This applies equally well to technology: As the world advances around us, if we fail to keep up—even if we maintain our levels of expertise—we will be at a disadvantage to those around us. Relative to this increase in the extent of knowledge, ours is itself equally decreased.
“One who does not study deserves to die” – I’ve heard comparison of death to a failure at life, and it’s in this sense I’ll assume a lack of studying leads one to deserve death—if by death we mean failure. If we then perceive study to be any work toward a goal, those who don’t do, do deserve all that they’ve done: Nothing. Failure. It’s simple reciprocity: The more you put into it, the more you get out of it. If you seek to learn, you will succeed. If you squander your duties, you deserve to die.
Education seeks to change this. It’s why there’s so many opportunities for people to become educated and to pull themselves up through society (even though this task is itself becoming more difficult, even as education is theoretically becoming easier to obtain). The point remain: Without trying to make education an integral part of one’s life, a person can only move in one direction: To the bottom.
“One who exploits the Torah, will perish” – From the realms of the actual, to the realms of the spiritual. The Torah—both the written Torah and the oral Torah, from which the Pirkei Avot is taken—is a guide for living righteously and as a holy people. It’s a perfect guide to life. And to stray from this ideal is, in Jewish thought (as we’ve seen in some past weeks), to perish. If we exploit that, if we take it for granted or don’t take it at all, what else could come of us?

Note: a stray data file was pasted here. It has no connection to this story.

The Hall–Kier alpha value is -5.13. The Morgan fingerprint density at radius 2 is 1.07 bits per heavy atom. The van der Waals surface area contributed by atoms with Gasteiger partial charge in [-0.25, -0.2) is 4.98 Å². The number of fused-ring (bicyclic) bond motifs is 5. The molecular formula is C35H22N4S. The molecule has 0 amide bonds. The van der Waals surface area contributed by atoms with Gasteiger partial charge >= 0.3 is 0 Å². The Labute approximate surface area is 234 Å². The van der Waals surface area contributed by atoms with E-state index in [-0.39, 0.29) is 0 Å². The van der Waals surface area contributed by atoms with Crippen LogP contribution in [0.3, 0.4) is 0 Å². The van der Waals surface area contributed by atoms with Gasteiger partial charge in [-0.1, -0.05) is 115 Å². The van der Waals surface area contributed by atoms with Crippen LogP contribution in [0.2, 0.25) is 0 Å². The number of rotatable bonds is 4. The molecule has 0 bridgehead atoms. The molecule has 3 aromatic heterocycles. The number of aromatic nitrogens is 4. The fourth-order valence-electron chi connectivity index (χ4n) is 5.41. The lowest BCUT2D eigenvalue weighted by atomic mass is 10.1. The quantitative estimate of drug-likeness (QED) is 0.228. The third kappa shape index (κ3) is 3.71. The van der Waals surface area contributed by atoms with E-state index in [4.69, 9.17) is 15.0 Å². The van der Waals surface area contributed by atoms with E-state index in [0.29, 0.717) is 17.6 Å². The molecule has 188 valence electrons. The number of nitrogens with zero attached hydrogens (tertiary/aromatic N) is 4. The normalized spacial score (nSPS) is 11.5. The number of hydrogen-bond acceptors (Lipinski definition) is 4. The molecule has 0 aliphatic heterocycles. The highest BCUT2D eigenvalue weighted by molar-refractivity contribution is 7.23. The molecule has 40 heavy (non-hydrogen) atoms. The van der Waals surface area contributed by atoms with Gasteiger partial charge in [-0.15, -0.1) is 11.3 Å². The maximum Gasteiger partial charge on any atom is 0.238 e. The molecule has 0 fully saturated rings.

But what happens if this perishing is not meant to be a physical ordeal but instead a spiritual one? Food perishes. It spoils and becomes rotten. The food itself is still there, but it lacks the freshness and the flavor it once had. What used to be sustaining is now poisonous. It’s the same with us: If our souls perish, if we do not foster our spirits, then we too will rot and turn toxic. It’s an empty feeling, to feel soulless; it’s a feeling that faith can help dispel. And by following the Torah, or whatever religious path you follow, that death can be wholly assuaged.
So now we come to the end. The whole. Where all things come together. To unify four things into one: From the destruction of reputation, through the destruction of skill and success, to the destruction of the soul itself. If we destroy our name, we lose our following, the trust of others. If we don’t learn, we lose; if we do not do, we decay; all the while, we lose our usefulness to ourselves and to others. If we stop studying, if we stop striving, we stop reaching for success and only grab failure. If we exploit our principles and disregard our morals, we perish inside. We lose our way and we lose ourselves. We end up lost. In the end, this entire teaching is a lesson on living, a lesson on living to your greatest potential and to your greatest success.
And all of this in four lines.